MGM Resorts said this week that it intends to spin off the real estate underlying its MGM Springfield property in Western Massachusetts, but the Las Vegas gambling giant will continue to control day-to-day business operations at the state’s second-largest casino.
The transaction, which would require regulatory approvals ― including a sign-off from the Massachusetts Gaming Commission ― comes after similar deals at MGM’s other properties. The company has been following a strategy intended to free up cash and help it focus on operating casinos, rather than managing the land and buildings where they are based.
MGM Resorts will receive about $400 million in the deal from MGM Growth Properties, a separate company set up to carry out such transactions. The casino operator will pay $30 million annually to lease the property back from the real estate firm. MGM Resorts is a part owner of MGM Growth Properties, with a stake of 42 percent as of March 31. The deal is expected to close by the end of the year.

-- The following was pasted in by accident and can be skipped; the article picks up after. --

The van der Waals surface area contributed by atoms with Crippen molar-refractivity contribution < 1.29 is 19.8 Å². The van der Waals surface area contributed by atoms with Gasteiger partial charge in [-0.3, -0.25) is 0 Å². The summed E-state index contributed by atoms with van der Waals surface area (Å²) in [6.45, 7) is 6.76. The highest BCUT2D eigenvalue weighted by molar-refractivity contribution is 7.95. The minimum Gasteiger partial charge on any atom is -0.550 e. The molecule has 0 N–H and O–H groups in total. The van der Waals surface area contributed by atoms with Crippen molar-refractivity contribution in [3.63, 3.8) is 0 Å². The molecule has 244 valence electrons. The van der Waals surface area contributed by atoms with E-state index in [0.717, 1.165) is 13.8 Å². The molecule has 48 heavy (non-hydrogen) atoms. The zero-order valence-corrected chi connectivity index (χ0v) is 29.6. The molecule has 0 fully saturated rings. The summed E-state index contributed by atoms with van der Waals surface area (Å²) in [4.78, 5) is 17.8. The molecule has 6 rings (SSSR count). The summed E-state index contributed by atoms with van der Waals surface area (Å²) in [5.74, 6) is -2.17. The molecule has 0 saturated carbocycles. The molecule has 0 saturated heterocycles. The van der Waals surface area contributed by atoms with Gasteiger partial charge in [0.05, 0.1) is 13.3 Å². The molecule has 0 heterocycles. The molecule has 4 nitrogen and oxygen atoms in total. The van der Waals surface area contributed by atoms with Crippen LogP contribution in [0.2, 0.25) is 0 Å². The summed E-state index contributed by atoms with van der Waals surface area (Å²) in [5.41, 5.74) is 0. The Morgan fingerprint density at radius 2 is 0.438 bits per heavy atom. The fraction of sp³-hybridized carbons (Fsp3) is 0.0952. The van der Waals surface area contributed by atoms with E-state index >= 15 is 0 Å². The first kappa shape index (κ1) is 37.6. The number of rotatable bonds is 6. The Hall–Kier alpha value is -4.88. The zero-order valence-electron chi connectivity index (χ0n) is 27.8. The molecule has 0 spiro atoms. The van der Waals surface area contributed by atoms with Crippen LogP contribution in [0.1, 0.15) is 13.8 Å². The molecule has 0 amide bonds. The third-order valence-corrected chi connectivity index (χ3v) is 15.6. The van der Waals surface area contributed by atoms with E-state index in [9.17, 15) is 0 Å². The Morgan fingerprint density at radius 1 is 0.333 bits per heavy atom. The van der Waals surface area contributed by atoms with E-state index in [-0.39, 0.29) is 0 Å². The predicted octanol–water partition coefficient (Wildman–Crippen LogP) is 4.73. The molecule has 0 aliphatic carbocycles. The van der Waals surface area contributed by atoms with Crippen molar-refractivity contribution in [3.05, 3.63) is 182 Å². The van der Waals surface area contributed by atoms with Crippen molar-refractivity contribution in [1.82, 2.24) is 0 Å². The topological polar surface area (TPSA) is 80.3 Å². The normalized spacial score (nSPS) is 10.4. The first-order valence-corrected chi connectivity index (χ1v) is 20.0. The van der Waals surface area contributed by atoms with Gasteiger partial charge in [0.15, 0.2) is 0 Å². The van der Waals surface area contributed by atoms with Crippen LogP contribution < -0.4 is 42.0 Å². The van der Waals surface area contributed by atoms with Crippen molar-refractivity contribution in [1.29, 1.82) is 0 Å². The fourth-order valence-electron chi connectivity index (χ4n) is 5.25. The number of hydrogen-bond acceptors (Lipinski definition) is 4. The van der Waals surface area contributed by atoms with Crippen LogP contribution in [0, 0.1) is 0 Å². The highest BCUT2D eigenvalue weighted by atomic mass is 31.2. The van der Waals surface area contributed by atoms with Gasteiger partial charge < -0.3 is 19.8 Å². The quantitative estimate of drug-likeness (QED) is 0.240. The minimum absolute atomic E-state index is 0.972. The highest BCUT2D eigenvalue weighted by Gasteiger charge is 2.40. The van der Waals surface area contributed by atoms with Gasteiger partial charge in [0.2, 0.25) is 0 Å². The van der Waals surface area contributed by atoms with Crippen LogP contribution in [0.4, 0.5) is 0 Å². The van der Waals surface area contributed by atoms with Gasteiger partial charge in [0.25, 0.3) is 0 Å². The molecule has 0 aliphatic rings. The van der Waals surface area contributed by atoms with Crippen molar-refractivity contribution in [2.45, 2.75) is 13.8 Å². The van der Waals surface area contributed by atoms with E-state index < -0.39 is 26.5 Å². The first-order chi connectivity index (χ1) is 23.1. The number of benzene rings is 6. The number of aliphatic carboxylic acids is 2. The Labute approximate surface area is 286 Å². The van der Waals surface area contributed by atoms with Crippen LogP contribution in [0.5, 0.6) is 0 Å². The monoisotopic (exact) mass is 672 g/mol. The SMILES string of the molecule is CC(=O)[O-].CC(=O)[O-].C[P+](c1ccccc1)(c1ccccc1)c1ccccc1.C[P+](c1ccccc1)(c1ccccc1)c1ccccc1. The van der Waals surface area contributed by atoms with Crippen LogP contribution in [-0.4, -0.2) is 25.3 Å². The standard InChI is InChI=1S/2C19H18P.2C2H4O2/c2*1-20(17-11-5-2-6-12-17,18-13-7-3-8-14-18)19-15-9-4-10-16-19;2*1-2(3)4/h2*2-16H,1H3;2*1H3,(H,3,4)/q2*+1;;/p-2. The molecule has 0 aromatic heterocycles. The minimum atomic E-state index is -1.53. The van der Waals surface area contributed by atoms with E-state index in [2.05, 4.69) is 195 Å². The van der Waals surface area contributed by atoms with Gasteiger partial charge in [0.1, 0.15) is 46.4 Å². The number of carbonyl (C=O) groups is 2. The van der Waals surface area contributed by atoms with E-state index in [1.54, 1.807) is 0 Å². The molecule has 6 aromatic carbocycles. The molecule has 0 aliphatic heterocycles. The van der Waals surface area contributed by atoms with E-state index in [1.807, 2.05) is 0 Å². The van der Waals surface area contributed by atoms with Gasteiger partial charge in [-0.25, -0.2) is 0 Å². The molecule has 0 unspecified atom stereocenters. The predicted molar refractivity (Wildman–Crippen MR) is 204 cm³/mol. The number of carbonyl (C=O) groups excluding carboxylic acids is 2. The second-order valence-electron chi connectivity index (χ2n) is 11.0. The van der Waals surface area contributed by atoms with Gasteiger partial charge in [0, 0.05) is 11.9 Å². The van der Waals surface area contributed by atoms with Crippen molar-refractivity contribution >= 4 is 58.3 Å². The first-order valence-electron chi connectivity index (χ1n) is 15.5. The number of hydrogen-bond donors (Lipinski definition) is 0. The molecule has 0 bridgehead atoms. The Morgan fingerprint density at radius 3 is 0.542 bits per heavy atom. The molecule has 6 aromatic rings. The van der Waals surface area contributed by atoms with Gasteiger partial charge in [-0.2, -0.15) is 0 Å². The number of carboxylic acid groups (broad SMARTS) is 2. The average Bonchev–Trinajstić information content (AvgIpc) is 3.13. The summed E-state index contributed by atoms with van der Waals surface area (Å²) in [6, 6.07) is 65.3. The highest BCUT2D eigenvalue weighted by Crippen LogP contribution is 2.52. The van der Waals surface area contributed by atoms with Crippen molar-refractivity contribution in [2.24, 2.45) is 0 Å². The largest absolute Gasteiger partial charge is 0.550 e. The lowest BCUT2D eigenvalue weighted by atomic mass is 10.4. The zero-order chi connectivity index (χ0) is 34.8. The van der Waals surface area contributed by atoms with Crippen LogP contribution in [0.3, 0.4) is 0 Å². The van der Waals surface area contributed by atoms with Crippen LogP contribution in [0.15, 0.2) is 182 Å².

The $960 million MGM Springfield, which opened in 2018, is starting to show signs that its business is improving after a difficult year of closures and limited operations because of the COVID-19 pandemic. The casino had not been meeting its revenue expectations even before the health crisis, but executives now say they are seeing better results.
“We are pleased to announce today’s transaction with MGM Growth Properties, which we believe serves the best interests of the shareholders of both companies and further advances our asset-light commitment,” Bill Hornbuckle, chief executive of MGM Resorts, said in a statement. “MGM Springfield has exhibited strong financial performance as it emerges from the pandemic.”
Revenue at MGM Springfield was $22.1 million in March, according to the gaming commission. That was more than in any other month since May 2019, just before the opening of Encore Boston Harbor in Everett. And the improved revenue came as the casino continued to contend with capacity restrictions and other health measures related to the pandemic.
Real estate transactions such as the one planned for MGM Springfield are relatively common in the casino industry.
In 2019, the gaming commission approved selling the Plainridge Park Casino’s Plainville real estate, which was acquired by an investment trust. Plainridge Park continues to be operated by Penn National Gaming.